Researchers visualize novel catalyst at work
A novel catalysis scheme enables chemical reactions that were previously virtually impossible. A method developed at the University of Bonn is also environmentally friendly and does not require rare and precious metals.
The researchers recorded the exact course of the catalysis in a kind of high-speed film. They did this using special lasers that can make processes visible that last only fractions of a billionth of a second. The results allow them to further optimize the catalyst. They have been published in the international edition of Angewandte Chemie.
Let's say you are playing mini golf. There is a small hill on the course that the golf ball has to overcome in order to roll into the hole behind it. To do this, you need to hit it with enough force. Otherwise, it will not make it over the obstacle, but will roll back towards you.
It is similar for many chemical reactions: In order for them to proceed, you first have to supply them with enough energy. A catalyst reduces this activation energy. To stay in the picture: It levels the hill a bit so the ball needs less momentum to roll over it. The reaction is therefore easier and faster. "Some reactions are even only made possible by the use of catalysts," explains Prof. Dr. Andreas Gansäuer.
Titanium instead of precious metals
The researcher works at the Kekulé Institute of Organic Chemistry and Biochemistry at the University of Bonn. He has been working for years on how to simplify the production of certain carbon compounds. The use of catalysts is usually the means of choice here. The problem: Often, the reaction accelerators consist of rare and precious metals such as platinum, palladium or iridium.
"We usually use titanium compounds instead," says Gansäuer. "This is because titanium is one of the most abundant elements in the earth's crust and is also completely non-toxic." However, titanium-based catalysts often still need a companion to be able to accelerate chemical reactions. Most often, this is also a metal. It activates the catalyst, (unlike the latter) is consumed in the reaction, and generates by-products as waster.
"This is both costly and not very sustainable," emphasizes Gansäuer's colleague Prof. Dr. Peter Vöhringer of the Clausius Institute for Physical and Theoretical Chemistry at the University of Bonn. "However, there have been attempts for some time to achieve this activation in a different way: By irradiating the catalyst with light. We have now implemented this idea. At the same time we filmed, in a sense, the processes that occur during activation and catalysis."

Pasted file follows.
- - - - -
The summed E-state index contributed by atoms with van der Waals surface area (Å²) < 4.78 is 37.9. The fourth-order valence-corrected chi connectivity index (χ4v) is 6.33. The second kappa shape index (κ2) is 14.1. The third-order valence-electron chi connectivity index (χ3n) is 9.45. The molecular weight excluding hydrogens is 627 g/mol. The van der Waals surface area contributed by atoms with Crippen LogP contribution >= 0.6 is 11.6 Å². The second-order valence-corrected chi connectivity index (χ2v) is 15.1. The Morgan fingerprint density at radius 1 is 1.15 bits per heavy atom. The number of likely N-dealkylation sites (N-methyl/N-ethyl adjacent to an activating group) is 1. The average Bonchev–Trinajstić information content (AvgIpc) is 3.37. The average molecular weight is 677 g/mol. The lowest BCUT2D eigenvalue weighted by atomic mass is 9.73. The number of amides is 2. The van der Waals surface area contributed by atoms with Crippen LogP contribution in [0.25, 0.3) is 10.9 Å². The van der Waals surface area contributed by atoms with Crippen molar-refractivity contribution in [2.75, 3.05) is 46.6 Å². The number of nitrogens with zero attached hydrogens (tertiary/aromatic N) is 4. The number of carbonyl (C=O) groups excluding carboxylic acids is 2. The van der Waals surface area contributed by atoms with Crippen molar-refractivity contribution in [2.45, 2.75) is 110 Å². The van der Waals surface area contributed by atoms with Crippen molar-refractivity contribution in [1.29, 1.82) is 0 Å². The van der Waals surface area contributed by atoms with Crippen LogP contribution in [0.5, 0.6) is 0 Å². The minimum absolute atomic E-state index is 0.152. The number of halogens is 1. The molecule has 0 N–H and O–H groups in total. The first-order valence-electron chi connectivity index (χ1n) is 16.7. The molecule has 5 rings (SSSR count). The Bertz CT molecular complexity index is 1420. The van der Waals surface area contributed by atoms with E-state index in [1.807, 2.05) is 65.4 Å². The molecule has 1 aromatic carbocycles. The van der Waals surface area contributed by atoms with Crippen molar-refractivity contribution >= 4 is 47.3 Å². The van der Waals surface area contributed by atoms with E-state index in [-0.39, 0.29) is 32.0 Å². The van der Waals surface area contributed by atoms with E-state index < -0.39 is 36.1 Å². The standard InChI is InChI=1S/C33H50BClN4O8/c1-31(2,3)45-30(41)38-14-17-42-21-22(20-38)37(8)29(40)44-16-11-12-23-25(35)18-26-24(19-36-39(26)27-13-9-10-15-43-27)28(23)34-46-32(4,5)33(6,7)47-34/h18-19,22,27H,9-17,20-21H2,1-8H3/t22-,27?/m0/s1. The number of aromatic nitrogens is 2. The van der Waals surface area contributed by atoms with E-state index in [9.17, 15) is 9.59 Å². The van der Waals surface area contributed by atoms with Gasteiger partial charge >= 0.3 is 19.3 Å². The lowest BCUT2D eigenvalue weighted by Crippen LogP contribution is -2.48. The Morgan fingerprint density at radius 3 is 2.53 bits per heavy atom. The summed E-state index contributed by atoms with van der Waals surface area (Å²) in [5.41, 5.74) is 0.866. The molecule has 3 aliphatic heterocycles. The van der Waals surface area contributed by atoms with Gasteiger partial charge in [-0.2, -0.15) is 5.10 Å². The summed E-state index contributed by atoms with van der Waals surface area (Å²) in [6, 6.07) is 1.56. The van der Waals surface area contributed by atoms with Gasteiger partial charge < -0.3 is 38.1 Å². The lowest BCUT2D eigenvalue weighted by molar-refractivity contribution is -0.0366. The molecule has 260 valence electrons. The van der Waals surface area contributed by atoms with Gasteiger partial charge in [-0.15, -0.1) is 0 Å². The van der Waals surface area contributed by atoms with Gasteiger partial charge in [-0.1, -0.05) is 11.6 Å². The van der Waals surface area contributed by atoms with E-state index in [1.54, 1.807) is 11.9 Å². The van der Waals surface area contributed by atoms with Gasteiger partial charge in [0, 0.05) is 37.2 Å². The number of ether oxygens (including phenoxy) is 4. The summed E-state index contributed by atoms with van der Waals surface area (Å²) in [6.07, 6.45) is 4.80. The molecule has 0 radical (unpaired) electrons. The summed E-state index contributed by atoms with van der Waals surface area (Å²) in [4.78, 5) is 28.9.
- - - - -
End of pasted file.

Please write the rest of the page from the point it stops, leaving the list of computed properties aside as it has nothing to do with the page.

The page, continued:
Lasers create 'lightning storm'
The "high-speed camera" used by the researchers was a spectrometer—this is a complex instrument that can be used to determine what a molecule looks like at a certain point in time. For this to work, you also need a flash. To do this, the researchers use a laser that switches on and off continuously.
The bright moments each last only a few hundred femtoseconds (a femtosecond is the millionth part of a billionth of a second). The catalysis process is thus broken down into a sequence of individual images. "This allows us to visualize ultrafast processes," says Vöhringer, who is a specialist in this method.
Not all molecules can be filmed easily. "We therefore had to make some modifications to the titanium catalyst we usually use," says Gansäuer. The experiments show that the compound can be activated by light and is then able to catalyze a specific form of redox reactions. In redox reactions, electrons are passed from one reactant to the other. "This process is facilitated by the activated catalyst," Gansäuer explains. "This allows us, for example, to produce compounds that serve as starting materials for many important drugs."
Greedy for electrons
The "high-speed film" documents exactly what happens during light activation. "Electrons resemble a compass needle that points in a certain direction," says Jonas Schmidt, who is doing his doctorate in Prof. Vöhringer's research group. "This spin changes as a result of irradiation." Figuratively speaking, the titanium compound thus becomes "greedier" to accept an electron. When it does, it starts the redox reaction.
"Thanks to the insights we have gained with our method, we can now further optimize the catalyst," explains Vöhringer, who, like Prof. Gansäuer, is a member of the matter transdisciplinary research area at the University of Bonn.
It is already possible to use it to carry out chemical reactions that were hardly feasible before. The success is also an expression of fruitful cooperation between organic chemistry on the one hand and laser and molecular physics on the other, Vöhringer says, "Our study shows the fruits that can come from collaboration between two research groups with completely different methodological backgrounds."
More information: Jonas Schmidt et al, Observing the Entry Events of a Titanium‐Based Photoredox Catalytic Cycle in Real Time, Angewandte Chemie International Edition (2023). DOI: 10.1002/anie.202307178
Provided by University of Bonn